To continue with the golf analogy, art vs. art is like putt-putt. It's fun and you don't have to invest much to easily enjoy it. Not a thing wrong with this.

But the idea that this is addressing sublime issues about the meaning of art? That it helps people get over being intimidated by art? If I wanted to introduce someone to golf, I don't think I'd take them to play putt-putt, regardless of how scary a big ole regular golf course seems. Putt-putt is dumb fun.

And it's not this dumb fun art v. art event that bugs me. It's this whole 'let's cultivate an art scene' mentality. It's so backwards (not intended to mean culturally). As the art gains vitality, so does the 'scene'. This prefab scenesterism tends to lead to crappy art because the work is secondary or even irrelevant to the event/marketing... and yes, this is making some of us a little crazy. I really don't enjoy being curmudgeonly, but damnit, Indianapolis is one location where we artists can exercise independence from art world tyranny.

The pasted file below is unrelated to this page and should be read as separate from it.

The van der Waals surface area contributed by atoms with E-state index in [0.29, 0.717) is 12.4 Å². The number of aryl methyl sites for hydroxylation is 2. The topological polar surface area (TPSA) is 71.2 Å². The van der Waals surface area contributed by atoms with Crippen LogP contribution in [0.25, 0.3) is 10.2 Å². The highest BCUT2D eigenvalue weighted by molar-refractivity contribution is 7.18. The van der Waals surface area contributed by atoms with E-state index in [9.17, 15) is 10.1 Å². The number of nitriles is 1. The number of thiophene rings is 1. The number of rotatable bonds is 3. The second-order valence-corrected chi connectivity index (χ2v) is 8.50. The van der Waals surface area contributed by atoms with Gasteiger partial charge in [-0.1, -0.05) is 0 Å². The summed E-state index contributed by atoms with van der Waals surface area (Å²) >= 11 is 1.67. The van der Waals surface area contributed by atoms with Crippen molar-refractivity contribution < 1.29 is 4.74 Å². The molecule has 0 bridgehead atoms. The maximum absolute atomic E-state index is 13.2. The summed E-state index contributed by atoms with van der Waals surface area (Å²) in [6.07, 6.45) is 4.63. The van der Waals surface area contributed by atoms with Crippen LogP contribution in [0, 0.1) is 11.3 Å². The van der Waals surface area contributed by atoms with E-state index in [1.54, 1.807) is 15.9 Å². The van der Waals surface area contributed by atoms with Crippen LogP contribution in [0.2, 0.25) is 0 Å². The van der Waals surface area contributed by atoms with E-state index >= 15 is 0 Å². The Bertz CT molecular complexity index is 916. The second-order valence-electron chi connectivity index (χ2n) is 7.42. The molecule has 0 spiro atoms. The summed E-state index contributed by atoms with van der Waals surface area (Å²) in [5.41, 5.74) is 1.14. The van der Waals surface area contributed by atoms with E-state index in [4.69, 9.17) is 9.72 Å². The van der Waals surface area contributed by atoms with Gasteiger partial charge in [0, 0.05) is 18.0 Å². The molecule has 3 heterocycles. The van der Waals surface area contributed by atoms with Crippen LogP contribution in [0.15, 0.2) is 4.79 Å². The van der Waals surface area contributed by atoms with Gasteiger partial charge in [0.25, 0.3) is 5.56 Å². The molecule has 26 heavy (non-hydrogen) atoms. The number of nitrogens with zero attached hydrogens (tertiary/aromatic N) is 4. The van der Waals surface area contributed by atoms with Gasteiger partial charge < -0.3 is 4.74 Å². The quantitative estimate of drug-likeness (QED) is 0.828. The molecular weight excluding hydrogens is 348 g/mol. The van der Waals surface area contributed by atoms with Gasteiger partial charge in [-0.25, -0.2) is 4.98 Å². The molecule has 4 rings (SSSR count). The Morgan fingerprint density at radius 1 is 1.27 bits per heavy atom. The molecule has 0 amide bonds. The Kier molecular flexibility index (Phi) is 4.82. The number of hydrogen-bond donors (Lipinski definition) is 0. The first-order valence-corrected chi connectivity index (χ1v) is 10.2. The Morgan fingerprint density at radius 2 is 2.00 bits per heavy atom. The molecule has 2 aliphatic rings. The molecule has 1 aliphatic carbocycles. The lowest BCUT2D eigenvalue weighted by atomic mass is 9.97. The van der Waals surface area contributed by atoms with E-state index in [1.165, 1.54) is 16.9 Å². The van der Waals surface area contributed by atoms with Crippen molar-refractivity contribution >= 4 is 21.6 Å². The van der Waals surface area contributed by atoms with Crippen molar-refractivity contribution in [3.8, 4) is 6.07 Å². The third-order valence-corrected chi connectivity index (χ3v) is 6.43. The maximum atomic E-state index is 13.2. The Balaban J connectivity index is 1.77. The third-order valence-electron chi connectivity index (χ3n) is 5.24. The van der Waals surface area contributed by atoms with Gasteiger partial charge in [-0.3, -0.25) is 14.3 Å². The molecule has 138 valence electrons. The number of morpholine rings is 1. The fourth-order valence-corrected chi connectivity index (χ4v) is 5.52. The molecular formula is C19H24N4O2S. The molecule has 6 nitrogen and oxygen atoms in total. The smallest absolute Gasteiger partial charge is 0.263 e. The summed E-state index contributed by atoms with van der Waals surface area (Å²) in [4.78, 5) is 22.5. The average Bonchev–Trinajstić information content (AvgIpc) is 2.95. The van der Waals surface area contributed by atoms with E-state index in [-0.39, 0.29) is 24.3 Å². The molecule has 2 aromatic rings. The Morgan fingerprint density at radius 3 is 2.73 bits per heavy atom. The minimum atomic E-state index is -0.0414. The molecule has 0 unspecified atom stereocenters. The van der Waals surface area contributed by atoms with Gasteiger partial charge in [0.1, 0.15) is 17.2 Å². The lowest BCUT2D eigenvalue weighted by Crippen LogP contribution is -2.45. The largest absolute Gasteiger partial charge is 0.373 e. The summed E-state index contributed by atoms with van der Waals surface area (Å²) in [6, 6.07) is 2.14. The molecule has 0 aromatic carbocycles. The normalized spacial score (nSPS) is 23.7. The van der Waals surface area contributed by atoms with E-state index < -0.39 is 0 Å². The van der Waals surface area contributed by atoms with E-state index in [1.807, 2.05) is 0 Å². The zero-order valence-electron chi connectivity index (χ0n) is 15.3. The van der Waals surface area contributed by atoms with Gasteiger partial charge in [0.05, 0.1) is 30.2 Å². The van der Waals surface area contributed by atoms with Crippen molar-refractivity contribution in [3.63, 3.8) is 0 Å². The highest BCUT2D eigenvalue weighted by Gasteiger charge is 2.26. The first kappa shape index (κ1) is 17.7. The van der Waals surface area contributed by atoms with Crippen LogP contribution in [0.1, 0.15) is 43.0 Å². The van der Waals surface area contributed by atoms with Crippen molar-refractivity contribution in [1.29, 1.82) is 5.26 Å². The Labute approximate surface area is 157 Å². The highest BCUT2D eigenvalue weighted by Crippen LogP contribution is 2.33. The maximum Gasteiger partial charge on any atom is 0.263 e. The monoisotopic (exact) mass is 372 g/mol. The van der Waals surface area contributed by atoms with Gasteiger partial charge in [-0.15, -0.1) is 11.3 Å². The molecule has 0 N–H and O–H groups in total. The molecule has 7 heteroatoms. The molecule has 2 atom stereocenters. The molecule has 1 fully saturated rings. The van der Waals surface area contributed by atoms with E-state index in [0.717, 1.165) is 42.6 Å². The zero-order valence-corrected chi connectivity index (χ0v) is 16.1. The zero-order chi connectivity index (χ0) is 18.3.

I will say that art v. art is one of the better conceived and executed of this sort of event, though ;}

Scott said...
May 21, 2006 at 1:48 AM

To the last two commentors,

I believe my views on this topic are completely in line with what each of you have said. Thanks for your perspectives. I have been meaning to comment on this for awhile but have been VERY sick for the past week. (Note: that is why there have been no recent posts, some coming soon I promise.)